An analyst's prediction last week that shares of

FreeMarkets

(FMKT)

could quintuple partly on the strength of short-covering probably should surprise nobody.

"There's still an overhang of the belief that it's a good sign to be long stocks with heavy short positions," says David Tice, portfolio manager of the Prudent Bear Fund. "But it's a game that's dangerous to play, especially in a bear market."

The

episode is a predictable byproduct of the growing flight to the short side among investors, analysts said, a trend that further clouds the market's already murky waters.

Short on Logic

Short-selling, in which investors sell borrowed shares, hoping to replace them with cheaper ones and profit from a stock's decline, is on the rise. According to the latest data by

Nasdaq

, short interest in shares on the Nasdaq Composite Index touched a record high on Aug. 15, up 1.2% from the last report in mid-July. And a look at any recent list of best-performing mutual funds shows a preponderance of shorts.

FreeMarkets, which posted a $241 million quarterly loss in July and has suffered with other business-to-business software makers, has been the locus of a vicious battle between shorts and longs. Its shares are currently about $14.50 each, sharply off its 52-week high of $92.

That's roughly where George Santana of Wedbush Morgan sees them returning when the shorts are forced to close their positions.

"Short interests measured both in numbers of shares and in days trading volume are at the highest levels ever for FreeMarkets," Santana wrote. "This increases the potential that FreeMarkets' shares can rebound strongly and rapidly on potential short-covering on any positive news."

While the spirit of the call -- which also praised the company's fundamentals -- was probably welcomed by FreeMarkets' defenders, others saw less-than-rigorous analysis underpinning the near-term prediction.

"Any analyst who is basing his recommendation or reiterations of stocks on short interest is just totally grasping for straws," says Michail Shadkin, head trader at TraderPulse.com. "You should be basing your recommendations strictly on fundamentals and not looking at what short interest is." Shadkin's portfolio of 22 stocks contains 17 shorts, which largely accounts for its 117% gain since Jan. 1.

Kent Engelke, capital markets strategist at Anderson & Strudwick, says he has made "considerable money" by betting against the shorts. He finds a stock that has a large short interest on it, does a lot of research on the company and buys the shares, "thinking that when the shorts cover, I'm going to make a lot of money."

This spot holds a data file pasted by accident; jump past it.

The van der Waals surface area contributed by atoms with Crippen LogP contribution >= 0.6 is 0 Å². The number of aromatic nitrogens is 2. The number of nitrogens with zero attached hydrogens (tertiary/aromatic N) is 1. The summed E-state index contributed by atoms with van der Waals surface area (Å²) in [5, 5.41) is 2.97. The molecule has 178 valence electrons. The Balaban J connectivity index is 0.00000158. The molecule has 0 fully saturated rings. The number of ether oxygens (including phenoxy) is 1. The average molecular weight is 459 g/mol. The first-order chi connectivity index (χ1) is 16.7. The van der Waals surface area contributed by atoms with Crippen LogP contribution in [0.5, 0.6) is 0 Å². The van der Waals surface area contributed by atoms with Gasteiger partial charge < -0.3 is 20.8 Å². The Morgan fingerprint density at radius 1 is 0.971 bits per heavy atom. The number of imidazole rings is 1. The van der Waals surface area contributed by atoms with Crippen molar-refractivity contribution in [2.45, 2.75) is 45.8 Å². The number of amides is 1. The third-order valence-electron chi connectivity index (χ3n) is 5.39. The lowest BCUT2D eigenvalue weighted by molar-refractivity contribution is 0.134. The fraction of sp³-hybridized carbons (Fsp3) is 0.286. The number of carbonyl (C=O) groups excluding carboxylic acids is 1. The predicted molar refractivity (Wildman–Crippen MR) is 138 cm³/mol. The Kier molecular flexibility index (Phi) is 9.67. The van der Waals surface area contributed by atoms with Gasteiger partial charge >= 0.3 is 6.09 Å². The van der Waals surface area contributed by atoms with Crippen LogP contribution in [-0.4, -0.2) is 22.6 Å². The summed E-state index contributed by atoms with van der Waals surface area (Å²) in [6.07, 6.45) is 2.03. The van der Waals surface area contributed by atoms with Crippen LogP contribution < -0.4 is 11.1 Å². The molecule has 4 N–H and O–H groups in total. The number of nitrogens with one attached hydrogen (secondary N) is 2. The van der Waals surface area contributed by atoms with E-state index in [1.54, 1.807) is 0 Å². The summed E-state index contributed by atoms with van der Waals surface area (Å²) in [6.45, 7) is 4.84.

But the strategist cautioned that short-selling is always a volatile game. For example, Engelke said, many short players lost money when Snapple soared to about $100 from $20 a share on short-covering, after rumors hit the Street that

Quaker Oats

was buying the brand.

And the recent flood of money to the short side of the market reminds some players of the situation in the late '90s, when investors piled into anything that traded, fueling the stock market bubble. Shadkin, who thinks the market is currently "stretched like a rubber band" and is "oversold on a short-term basis," says today's short-side newcomers "think the market will move lower, no matter what."

Rookies are "just like a lot of silly people, who did silly things and made money on the way up for awhile because the trend bailed them out," says Tice. "The difference is they're with the trend, so they're not going to be shaken as easily."

But Tice says long-time short players know what they're doing, and said an academic study showed that shorted stocks have historically underperformed.

"People who sell stocks short tend to do far better research than people who own them," says Bill Fleckenstein, president of Fleckenstein Capital. "High short interest is usually a warning signal, not a signal to buy them."

But with the market having declined so precipitously of late, there's a growing belief that there's simply less room left to fall, says Giri Cherukuri, head trader at Oak Brook Investments.

"I think going long is less risky," Cherukuri says. "It seems like the market has fallen already, so why short now as it's already low?"